In a week that has seen Karachi fraught with violence, and media channels announcing the rising death-tolls like a cricket-score on Twitter, it might be worth remembering the “unity” that can exist in the city. In October last year the day after a particularly foul attack on a Sufi Shrine in which six people were killed, approximately 3000 young people – individuals and members of over 20 civil society organizations gathered together for Chal Utha Pakistan (Rise and Walk Pakistan). The walk raised over five Lac Rupees for flood relief and a further Rs1.6 million in sponsorship from the private sector. Like the Cambridge demonstration of unity, attendance at the event was boosted by Facebook and other social networks. And like the Cambridge event, it turned something ugly into an opportunity to celebrate unity.

“It was intended that the event be postponed because of the security situation”, said Faraz Khan who runs Stimulus in Karachi, “this was a testament to the spirit and resilience of people of Karachi and Pakistan. The youth turned up, we played music, they were laughing. Youthful, happy, educated, loving girls and boys...true Pakistan ...it was lovely...” Unlike many Pakistanis I have met, Faraz truly believes that it’s only a matter of time before, what he calls “the fabric of goodness” resurfaces in Pakistan through the true spirit of communication.

The huge population of young people (over 50 per cent under 20) provides hope to Faraz and another well known activist – Junooni Salman Ahmed, who has recently launched a social awareness campaign A.R.T - Aman (Peace and regional harmony), Rozi (economic security) and Taleem (Education). He writes that this is a non-political, non-partisan and non-violent movement which Pakistani women and men of all ages and inclinations can agree upon.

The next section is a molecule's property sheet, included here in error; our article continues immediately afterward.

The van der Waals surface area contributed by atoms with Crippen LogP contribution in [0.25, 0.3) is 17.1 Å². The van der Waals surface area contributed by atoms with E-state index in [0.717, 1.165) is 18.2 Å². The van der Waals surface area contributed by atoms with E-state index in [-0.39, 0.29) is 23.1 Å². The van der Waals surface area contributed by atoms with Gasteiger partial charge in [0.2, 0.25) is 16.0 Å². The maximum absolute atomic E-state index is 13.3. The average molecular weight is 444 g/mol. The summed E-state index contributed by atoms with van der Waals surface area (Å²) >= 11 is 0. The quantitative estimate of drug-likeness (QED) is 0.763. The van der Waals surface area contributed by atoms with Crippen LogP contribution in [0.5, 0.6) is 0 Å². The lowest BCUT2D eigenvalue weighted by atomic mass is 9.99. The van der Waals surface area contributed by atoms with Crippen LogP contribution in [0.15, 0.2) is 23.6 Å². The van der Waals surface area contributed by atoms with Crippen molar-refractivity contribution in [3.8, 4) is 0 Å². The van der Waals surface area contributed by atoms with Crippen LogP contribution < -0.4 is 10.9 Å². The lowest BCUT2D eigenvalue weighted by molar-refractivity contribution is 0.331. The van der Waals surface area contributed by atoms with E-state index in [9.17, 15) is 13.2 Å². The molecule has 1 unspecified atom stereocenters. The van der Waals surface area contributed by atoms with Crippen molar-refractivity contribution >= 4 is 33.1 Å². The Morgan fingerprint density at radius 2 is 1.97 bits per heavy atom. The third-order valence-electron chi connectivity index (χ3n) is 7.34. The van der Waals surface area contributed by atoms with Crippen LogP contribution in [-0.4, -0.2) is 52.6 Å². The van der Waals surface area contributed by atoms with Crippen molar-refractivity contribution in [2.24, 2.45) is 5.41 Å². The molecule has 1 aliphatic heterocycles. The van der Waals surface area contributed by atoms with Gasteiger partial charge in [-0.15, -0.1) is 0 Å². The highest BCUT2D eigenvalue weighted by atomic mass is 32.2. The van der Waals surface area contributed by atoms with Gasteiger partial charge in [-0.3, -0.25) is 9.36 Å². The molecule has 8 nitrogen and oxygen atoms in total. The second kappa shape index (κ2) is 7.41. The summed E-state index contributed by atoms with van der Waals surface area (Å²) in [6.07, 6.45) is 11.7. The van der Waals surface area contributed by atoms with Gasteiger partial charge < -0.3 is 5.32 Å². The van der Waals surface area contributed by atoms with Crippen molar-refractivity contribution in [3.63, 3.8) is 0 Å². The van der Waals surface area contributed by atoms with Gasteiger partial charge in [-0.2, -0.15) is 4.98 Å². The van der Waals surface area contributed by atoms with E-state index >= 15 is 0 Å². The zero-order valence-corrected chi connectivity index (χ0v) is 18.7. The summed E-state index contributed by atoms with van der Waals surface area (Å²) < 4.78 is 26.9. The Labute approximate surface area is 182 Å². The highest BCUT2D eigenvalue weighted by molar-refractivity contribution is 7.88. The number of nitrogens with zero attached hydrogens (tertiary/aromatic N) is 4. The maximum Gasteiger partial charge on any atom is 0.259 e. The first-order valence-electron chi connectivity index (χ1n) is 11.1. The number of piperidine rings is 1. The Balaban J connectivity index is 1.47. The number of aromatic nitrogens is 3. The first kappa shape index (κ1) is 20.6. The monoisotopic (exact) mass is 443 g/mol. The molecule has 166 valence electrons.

“Our goal is to bring about a fundamental change in the contract between the individual and the state” says Salman, and interestingly, he is not the only one to contact me recently to mention that hope for Pakistan lies in the individual. 

Perhaps we need to hear more about events like Chal Utha Pakistan, which demonstrate resilience and the turning of something negative into an opportunity to show unity. And I am certainly moved and engaged by the story of the Muslim community in Cambridge this weekend. I will never forget a show of unity in Tel Aviv I attended some 20 years ago. Israeli Jews and Israeli Arabs turned up in their thousands, but the media only covered the angry shouts of a handful of right-wing Jews as they counter-demonstrated. As a young woman, I was angry and confused.  So once more, I call on media channels to focus on dramatic examples of cooperation, and not go for cheap sensationalism. Last week I complained at the Cambridge News irresponsible headlines, but this week I congratulate them on their balanced content “English Defence League march ends after failed bid to target mosque” which shows images of both demonstrations and a positive video.   Sadly the EDL never got their Biryani, but the thought was there, another member of the mosque said that “there is some positive relationship with them because of this gesture”. Unity is one thing, reaching out that step further is to be applauded.

Caroline Jaine is a UK based writer, artist and film-maker with a background in media strategy, training and diplomacy.  She writes regularly for Muslim Voices and the World Bank blog, and a book about her time in Iraq is being launched in October 2011.  More about Caroline’s work and her contact details can be found on www.jaine.info

 

The views expressed by this blogger and in the following reader comments do not necessarily reflect the views and policies of the Dawn Media Group.